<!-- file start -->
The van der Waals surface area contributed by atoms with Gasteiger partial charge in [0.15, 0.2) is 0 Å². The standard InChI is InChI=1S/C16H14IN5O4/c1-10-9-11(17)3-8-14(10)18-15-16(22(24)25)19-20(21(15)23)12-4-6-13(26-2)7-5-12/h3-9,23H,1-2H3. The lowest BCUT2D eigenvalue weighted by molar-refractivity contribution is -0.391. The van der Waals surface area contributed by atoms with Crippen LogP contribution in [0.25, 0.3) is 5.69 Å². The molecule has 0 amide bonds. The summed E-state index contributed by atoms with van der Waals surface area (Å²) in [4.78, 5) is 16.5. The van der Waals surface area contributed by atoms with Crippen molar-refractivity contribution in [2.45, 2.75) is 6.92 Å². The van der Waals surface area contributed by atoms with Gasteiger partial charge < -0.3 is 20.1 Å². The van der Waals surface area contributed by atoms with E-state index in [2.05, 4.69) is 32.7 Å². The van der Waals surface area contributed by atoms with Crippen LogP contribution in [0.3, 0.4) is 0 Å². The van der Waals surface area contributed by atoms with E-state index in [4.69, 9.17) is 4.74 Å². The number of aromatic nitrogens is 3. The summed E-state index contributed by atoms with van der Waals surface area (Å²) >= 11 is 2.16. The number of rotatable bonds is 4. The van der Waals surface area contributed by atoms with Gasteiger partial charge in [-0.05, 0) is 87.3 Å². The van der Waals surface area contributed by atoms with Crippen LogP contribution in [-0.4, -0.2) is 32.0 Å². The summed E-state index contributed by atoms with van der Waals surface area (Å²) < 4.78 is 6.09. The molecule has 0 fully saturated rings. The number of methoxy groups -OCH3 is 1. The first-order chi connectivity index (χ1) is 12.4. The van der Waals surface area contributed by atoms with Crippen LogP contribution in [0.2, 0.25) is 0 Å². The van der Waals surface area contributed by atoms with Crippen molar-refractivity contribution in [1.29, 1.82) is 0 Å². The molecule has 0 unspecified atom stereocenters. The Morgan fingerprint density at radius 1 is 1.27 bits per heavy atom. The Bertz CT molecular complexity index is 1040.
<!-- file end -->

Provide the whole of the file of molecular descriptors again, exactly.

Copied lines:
The van der Waals surface area contributed by atoms with Gasteiger partial charge in [0.15, 0.2) is 0 Å². The standard InChI is InChI=1S/C16H14IN5O4/c1-10-9-11(17)3-8-14(10)18-15-16(22(24)25)19-20(21(15)23)12-4-6-13(26-2)7-5-12/h3-9,23H,1-2H3. The lowest BCUT2D eigenvalue weighted by molar-refractivity contribution is -0.391. The van der Waals surface area contributed by atoms with Crippen LogP contribution in [0.25, 0.3) is 5.69 Å². The molecule has 0 amide bonds. The summed E-state index contributed by atoms with van der Waals surface area (Å²) in [4.78, 5) is 16.5. The van der Waals surface area contributed by atoms with Crippen molar-refractivity contribution in [2.45, 2.75) is 6.92 Å². The van der Waals surface area contributed by atoms with Gasteiger partial charge < -0.3 is 20.1 Å². The van der Waals surface area contributed by atoms with E-state index in [2.05, 4.69) is 32.7 Å². The van der Waals surface area contributed by atoms with Crippen LogP contribution in [0.3, 0.4) is 0 Å². The van der Waals surface area contributed by atoms with E-state index in [4.69, 9.17) is 4.74 Å². The number of aromatic nitrogens is 3. The summed E-state index contributed by atoms with van der Waals surface area (Å²) >= 11 is 2.16. The number of rotatable bonds is 4. The van der Waals surface area contributed by atoms with Gasteiger partial charge in [-0.05, 0) is 87.3 Å². The van der Waals surface area contributed by atoms with Crippen LogP contribution in [-0.4, -0.2) is 32.0 Å². The summed E-state index contributed by atoms with van der Waals surface area (Å²) < 4.78 is 6.09. The molecule has 0 fully saturated rings. The number of methoxy groups -OCH3 is 1. The first-order chi connectivity index (χ1) is 12.4. The van der Waals surface area contributed by atoms with Crippen LogP contribution in [0.2, 0.25) is 0 Å². The van der Waals surface area contributed by atoms with Crippen molar-refractivity contribution in [1.29, 1.82) is 0 Å². The molecule has 0 unspecified atom stereocenters. The Morgan fingerprint density at radius 1 is 1.27 bits per heavy atom. The Bertz CT molecular complexity index is 1040.